Soft Cell Songs Ranked

Soft Cell is an English synthpop duo who came to prominence in the early 1980s. The duo consisted of vocalist Marc Almond and instrumentalist David Ball. The band is primarily known for their 1981 hit version of “Tainted Love” and their platinum-selling debut album Non-Stop Erotic Cabaret. In the United Kingdom, Soft Cell had twelve top 40 hits including “Tainted Love” (#1), “Torch” (#2), “Say Hello, Wave Goodbye”, “What” (both #3), and “Bedsitter” (#4). They also had four top 20 albums between 1981 and 1984. In 1984, the duo split; however, they reformed in 2001 to tour and release a new album and held a final reunion concert in London in 2018. Soft Cell’s songs have been covered by various artists, including David Gray, Marilyn Manson, Coil, and Nine Inch Nails. Their track “Memorabilia” earned recognition for the band as pioneers of the synth-oriented techno genre. The duo has sold ten million records worldwide. Here are all of Soft Cell songs ranked.

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12. What? (Non-Stop Erotic Cabaret, 1981)

“Carrying on the duo’s tradition of covering Northern Soul classics, this is a really good electro-pop version of the wonderful Judy Street number. Falls into the creative, yet sympathetic make-over category.”

11. Numbers (The Art of Falling Apart, 1983)

“Kind of an odd, lowkey choice for a single. Works better in the context of the album. The 12” version is a touch over-extended…Pointless crap remix of a great track from ‘The Art Of Falling Apart.'”

10. Memorabilia (Non-Stop Erotic Cabaret, 1981)

“Brings me back to the eighties and watching my older sister getting dressed for a night out in lacy black tights and stilettos with her shaggy Bob and lots of jewellery. I was too young at about 9 or 10 when Soft Cell’s Non Stop Erotic Cabaret came out so wasn’t able to go with her. But I loved listening to that music”

9. Forever the Same (The Art of Falling Apart, 1983)

“Its a pretty powerful record, detailing hidden lives with often excruciating detail. Lonely housewives, prostitutes, 9-5 slaves, young gay men in the closet. The self loathing is spectacular, and Almonds delivery goes 100% with that, he sounds completely devoted to the material which is perfectly framed by ball’s often brutally simple multi tracked keyboard lines.”

See more: Soft Cell Albums Ranked

8. Meet Murder My Angel (This Last Night in Sodom 1984)

“Too me it has always sounded fresh, innovative and waaaaay head of its time with a very contemporary feel. With the exception of the over hysterical “Soul Inside” every song packs a punch. A great way to end a career…for now.”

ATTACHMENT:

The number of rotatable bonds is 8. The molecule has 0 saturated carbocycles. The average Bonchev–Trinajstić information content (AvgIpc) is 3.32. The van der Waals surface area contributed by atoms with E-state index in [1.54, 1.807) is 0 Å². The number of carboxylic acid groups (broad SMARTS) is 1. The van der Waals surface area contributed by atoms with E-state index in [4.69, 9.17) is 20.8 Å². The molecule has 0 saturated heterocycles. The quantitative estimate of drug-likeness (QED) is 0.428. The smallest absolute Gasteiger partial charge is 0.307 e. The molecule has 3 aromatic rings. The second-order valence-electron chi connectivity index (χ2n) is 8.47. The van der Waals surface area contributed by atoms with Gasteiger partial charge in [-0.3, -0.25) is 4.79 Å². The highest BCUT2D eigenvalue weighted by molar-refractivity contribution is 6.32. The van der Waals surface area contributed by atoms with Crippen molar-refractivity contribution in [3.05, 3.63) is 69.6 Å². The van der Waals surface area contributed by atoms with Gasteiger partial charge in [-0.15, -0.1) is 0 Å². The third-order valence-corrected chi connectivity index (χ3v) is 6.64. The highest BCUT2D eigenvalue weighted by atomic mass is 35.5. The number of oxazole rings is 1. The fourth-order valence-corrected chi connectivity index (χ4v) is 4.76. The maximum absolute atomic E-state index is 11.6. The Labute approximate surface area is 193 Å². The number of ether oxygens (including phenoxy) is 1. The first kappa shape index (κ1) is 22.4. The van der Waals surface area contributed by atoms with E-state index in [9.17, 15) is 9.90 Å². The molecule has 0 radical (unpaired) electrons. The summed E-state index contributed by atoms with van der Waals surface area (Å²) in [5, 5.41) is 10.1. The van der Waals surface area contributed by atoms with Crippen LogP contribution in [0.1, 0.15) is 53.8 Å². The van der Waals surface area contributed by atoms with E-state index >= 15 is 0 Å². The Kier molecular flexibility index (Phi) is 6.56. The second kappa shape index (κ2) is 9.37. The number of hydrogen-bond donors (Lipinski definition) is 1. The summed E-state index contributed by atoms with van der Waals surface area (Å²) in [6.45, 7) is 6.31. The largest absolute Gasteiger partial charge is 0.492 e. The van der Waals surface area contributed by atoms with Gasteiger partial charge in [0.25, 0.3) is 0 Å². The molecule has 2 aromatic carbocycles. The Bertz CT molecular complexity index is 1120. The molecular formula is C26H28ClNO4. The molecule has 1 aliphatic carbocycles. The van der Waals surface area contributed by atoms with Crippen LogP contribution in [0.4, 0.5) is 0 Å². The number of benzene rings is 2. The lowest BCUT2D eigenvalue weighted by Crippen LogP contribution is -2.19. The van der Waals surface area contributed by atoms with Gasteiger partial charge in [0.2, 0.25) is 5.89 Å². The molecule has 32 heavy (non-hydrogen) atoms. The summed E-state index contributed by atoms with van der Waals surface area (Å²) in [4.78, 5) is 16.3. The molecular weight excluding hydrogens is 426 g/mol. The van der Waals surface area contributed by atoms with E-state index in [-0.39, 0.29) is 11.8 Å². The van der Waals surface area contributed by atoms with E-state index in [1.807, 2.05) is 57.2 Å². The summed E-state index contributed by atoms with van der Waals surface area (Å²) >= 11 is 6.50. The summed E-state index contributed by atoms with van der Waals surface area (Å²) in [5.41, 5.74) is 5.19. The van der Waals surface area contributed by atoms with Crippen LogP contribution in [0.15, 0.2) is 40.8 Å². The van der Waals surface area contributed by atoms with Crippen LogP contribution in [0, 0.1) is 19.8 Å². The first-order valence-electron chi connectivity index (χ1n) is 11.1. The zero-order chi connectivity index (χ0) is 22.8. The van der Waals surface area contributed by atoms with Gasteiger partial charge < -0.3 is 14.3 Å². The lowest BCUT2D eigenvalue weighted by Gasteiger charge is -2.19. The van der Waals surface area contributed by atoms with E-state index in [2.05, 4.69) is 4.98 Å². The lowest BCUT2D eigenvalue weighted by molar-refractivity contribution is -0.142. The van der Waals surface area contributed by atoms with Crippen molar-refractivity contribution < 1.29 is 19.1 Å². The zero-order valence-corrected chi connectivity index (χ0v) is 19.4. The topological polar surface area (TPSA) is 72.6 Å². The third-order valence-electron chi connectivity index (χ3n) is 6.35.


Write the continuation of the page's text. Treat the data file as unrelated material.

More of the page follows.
7. Secret Life (Non-Stop Erotic Cabaret, 1981)

“Secret Life”, a riff that sounds like it should be the soundtrack for a show. We all feel that if we were to be a little more dangerous.. we would end up blackmailed by the person rated under B in Secret Life.”

6. Bedsitter (Non-Stop Erotic Cabaret, 1981)

“Bedsitter” – is a wickedly accurate commentary on the unromantic reality of student life (all parties and squalor and pretending you’re having fun).  It’s an incredible track that defines the synth-pop genre for me”

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5. Frustration (Non-Stop Erotic Cabaret, 1981)

“”Frustration” gives us a man regretting everything he never got to do, rebelling in his mind against the utter normality of his life and violently yearning for the things he could have done but never did.”

4. Say Hello, Wave Goodbye (Non-Stop Erotic Cabaret, 1981)

“A truly exceptional piece of 80s electronica. Soft Cell had the excellent winning formula of taking Northern Soul tracks and stamping them with their own dramatic electric interpretation. Marc Almond’s vocals on this track are absolutely fabulous. The lyrics are clever and quite sad and the instrumentation is as classic as any synth music ever got during the early 80s.”

3. Where Did Our Love Go? (Where Did Our Love Go?, 1981)

“I have always liked this song. I don’t know why it didn’t occur to me before now to download this track for my outdoor powerwalking but I’m glad I did. Great song to power walk by. I was getting a bit bored with my usual playlist and add this to it. Had a lot of fun with this one! I highly recommend.”

2. Mr. Self Destruct (This Last Night in Sodom, 1984)

“Most pop fans had given up on Soft Cell’s increasingly willful behavior and ‘challenging’ material by this point, but more fool them because they missed out on what was one of their greatest singles: a riotous and intense slice of ecstatic electro-soul.”

1. Tainted Love (Non-Stop Erotic Cabaret, 1965)

” “Tainted Love” seems to be the central point of every retro night, and every retro radio broadcast I’ve ever heard.  It appears in movies, on nearly every ’80s compilation cd that ever was…yet Marc’s smooth voice and tale of love gone bad seems to ring true for so many of us.  It’s a great song, it’s stood the test of time and it’s still pretty darn great…it’s just a shame Soft Cell never properly followed this up.”